How much stock (in measurable units) is received, from which approved suppliers? What lot numbers are received (ingredients, raw materials, packaging materials, processing aids)?
How do you track production batches, lot codes and number of units produced for each batch based on the Bill of Materials? How many units are held, awaiting reprocessing or disposition? Were goods written off or donated?
When reworking batches of finished goods, how do you track lot code information?
How many SKUs (Stock Keeping Units) of finished goods/WIP were shipped to customers, co-packers, and third-party logistics companies? What finished product/WIP lot codes (Best Before dates) were shipped to customers?
Testing the efficacy of your Traceability Program
Once yearly and depending on customer requirements, you will be required to perform a product trace exercise to demonstrate that you have full control over your inventory. You will choose at random a material or finished goods, identify its lot code and trace it back to your suppliers or forward to your customers. A review of the product transactions within the business will allow you to conduct an inventory reconciliation, also referred to as a “mass balance” exercise.
Finished Goods Trace
Units Produced = Units Shipped + Units in Storage + Units destroyed or held + Units returned
Units received = Units transformed + Units in storage + Units destroyed or held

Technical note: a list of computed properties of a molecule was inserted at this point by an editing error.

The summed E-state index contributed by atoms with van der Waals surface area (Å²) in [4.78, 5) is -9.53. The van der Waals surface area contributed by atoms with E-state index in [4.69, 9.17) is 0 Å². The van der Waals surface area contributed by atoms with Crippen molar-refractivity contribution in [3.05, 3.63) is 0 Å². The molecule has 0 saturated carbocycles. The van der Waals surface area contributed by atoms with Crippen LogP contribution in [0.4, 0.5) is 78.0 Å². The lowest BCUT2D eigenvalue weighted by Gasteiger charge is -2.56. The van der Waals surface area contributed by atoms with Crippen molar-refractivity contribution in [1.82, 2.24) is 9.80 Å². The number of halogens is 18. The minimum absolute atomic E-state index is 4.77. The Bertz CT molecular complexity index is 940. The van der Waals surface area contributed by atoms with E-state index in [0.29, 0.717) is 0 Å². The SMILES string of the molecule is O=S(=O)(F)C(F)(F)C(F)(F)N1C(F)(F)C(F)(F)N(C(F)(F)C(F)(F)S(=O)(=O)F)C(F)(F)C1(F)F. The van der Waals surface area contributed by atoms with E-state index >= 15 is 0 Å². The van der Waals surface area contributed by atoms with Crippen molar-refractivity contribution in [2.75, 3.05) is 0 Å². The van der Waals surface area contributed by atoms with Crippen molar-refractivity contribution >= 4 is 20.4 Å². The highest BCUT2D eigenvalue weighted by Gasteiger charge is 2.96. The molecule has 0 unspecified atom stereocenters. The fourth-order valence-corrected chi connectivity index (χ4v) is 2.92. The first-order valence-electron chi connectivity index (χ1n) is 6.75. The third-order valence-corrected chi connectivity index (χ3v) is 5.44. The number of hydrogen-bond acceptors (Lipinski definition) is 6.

Product traces are time-bound exercises and should be completed within two to four hours. The goal of the mass balance exercise is to account for 100% of your inventory for a given lot code. You are expected to justify large inventory discrepancies that cannot be explained by process waste alone. Trace exercises and corrective actions must be documented.
Traceability is a regulatory and third-party certification requirement. It is a key element of your food safety management system which helps you manage risks. Having a detailed and accurate record keeping system permits quick action during product recall or withdrawal from the market. The need for robust traceability systems increases with business growth and customer demands. Companies may decide to acquire food traceability software to collect, store and trace inventory data.
For more information regarding traceability audits, we recommend this white paper by NSF.